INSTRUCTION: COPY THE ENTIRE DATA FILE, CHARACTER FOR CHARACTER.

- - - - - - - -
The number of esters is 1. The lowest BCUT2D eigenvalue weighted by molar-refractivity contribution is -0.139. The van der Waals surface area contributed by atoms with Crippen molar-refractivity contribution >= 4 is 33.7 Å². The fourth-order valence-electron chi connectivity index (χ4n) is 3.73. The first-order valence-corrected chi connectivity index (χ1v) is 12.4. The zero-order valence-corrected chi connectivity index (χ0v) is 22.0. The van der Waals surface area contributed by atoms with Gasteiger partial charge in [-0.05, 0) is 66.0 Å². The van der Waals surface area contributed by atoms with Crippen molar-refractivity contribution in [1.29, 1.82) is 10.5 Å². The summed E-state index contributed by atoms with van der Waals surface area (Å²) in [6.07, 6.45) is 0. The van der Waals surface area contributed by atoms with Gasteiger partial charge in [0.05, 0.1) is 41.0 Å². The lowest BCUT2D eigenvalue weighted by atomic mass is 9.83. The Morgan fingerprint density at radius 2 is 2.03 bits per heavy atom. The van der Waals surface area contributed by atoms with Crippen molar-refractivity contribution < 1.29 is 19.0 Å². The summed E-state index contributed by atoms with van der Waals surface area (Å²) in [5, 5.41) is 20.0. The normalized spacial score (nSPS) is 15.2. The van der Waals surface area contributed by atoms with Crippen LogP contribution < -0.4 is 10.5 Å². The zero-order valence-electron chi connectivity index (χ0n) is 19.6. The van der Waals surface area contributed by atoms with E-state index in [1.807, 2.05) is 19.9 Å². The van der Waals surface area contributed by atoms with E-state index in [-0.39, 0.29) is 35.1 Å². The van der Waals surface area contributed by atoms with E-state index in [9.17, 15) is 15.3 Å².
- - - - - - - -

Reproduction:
The number of esters is 1. The lowest BCUT2D eigenvalue weighted by molar-refractivity contribution is -0.139. The van der Waals surface area contributed by atoms with Crippen molar-refractivity contribution >= 4 is 33.7 Å². The fourth-order valence-electron chi connectivity index (χ4n) is 3.73. The first-order valence-corrected chi connectivity index (χ1v) is 12.4. The zero-order valence-corrected chi connectivity index (χ0v) is 22.0. The van der Waals surface area contributed by atoms with Gasteiger partial charge in [-0.05, 0) is 66.0 Å². The van der Waals surface area contributed by atoms with Crippen molar-refractivity contribution in [1.29, 1.82) is 10.5 Å². The summed E-state index contributed by atoms with van der Waals surface area (Å²) in [6.07, 6.45) is 0. The van der Waals surface area contributed by atoms with Gasteiger partial charge in [0.05, 0.1) is 41.0 Å². The lowest BCUT2D eigenvalue weighted by atomic mass is 9.83. The Morgan fingerprint density at radius 2 is 2.03 bits per heavy atom. The van der Waals surface area contributed by atoms with Crippen molar-refractivity contribution < 1.29 is 19.0 Å². The summed E-state index contributed by atoms with van der Waals surface area (Å²) in [5, 5.41) is 20.0. The normalized spacial score (nSPS) is 15.2. The van der Waals surface area contributed by atoms with Crippen LogP contribution < -0.4 is 10.5 Å². The zero-order valence-electron chi connectivity index (χ0n) is 19.6. The van der Waals surface area contributed by atoms with E-state index in [1.807, 2.05) is 19.9 Å². The van der Waals surface area contributed by atoms with E-state index in [-0.39, 0.29) is 35.1 Å². The van der Waals surface area contributed by atoms with E-state index in [9.17, 15) is 15.3 Å².